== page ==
Sunday, October 25, 2009

The Trip to Travel Writer

What a beautiful Sunday afternoon! The weather is so crisp and the sky is that actinic blue color that I love to see this time of year. I feel so good that I strolled over to the coffee shop for a change. When I got here, I saw that the Sunday morning crowd had already come and gone leaving pieces of their Sunday papers strewn about on the tables for others to share. At the top of the stack on our table is the travel section. I love to kick back in my easy chair and pretend to visit the exotic places featured in the travel section of a Sunday paper.

The next best thing to going to an exotic place is to read a travel book written by someone who lives there. To spark your imagination for writing about the exotic place where you live, we are beginning a series of posts by Marsha Moore. Be sure to enter her contest.

Confessions of a Travel Writer

I must make a confession, here and now: when I started my whole writing journey, I was dead-set on fiction. In fact, I almost turned down a publisher because I was so sure fiction was what I wanted to do. Not for me, this writing about reality lark. No, I wanted to create, to fashion story lines from the depths of my mind, to make what's inside my head come alive.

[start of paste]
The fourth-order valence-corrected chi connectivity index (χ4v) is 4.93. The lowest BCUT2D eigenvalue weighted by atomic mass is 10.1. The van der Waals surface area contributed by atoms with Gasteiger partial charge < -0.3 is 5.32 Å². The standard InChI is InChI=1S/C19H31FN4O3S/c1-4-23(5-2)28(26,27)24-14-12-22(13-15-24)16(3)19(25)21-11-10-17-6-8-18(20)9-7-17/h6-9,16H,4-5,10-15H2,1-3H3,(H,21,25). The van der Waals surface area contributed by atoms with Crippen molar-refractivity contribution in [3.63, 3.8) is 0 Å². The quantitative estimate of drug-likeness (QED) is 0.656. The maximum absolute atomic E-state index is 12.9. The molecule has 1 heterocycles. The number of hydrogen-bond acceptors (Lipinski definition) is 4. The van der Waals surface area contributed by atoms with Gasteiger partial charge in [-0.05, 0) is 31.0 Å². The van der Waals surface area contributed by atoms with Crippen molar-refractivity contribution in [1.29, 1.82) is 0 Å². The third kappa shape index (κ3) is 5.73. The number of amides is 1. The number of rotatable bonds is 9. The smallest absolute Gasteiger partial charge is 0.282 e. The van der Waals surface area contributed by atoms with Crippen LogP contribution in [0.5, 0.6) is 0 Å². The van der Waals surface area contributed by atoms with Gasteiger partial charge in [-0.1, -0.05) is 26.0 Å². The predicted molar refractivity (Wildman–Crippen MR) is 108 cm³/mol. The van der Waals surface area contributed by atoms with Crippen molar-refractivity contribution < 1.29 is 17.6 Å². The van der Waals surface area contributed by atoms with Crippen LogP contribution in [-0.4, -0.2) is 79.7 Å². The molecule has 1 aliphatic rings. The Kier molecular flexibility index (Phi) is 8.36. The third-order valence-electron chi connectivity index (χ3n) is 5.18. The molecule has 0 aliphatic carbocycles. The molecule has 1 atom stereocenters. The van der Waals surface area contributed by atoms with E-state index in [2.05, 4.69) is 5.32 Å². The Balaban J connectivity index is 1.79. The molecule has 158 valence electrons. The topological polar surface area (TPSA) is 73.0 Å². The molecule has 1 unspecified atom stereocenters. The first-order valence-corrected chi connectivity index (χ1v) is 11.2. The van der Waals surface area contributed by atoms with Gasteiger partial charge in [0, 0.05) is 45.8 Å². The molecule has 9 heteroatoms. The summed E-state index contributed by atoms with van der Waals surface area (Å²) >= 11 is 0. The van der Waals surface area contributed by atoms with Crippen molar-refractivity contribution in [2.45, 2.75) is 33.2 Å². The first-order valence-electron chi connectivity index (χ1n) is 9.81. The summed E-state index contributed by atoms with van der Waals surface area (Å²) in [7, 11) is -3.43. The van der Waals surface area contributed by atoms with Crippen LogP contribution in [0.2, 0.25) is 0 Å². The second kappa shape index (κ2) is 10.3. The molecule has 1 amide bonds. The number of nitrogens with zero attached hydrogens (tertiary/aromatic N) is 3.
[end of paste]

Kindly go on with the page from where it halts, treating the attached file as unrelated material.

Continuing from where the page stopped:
I still do want my fiction to be published. I've got four novels waiting for my attention, ready to be polished and submitted. But right now, despite my oh-so-clear plan of action, I'm really enjoying writing non-fiction. Or, to put it more accurately, travel writing.

Ever since I was young, I've loved to travel. My parents were both teachers and were keen to show my brother and me the world. We journeyed all across Canada (my home country), the States, and even to Europe. My mum collected items along the way and encouraged us to make scrapbooks, writing little vignettes. I think that's where it all started. By the age of nine, I'd already written one travelogue -- the dramatically named 'Disasters in Florida' -- where our week-long trip was catalogued in agonizing detail.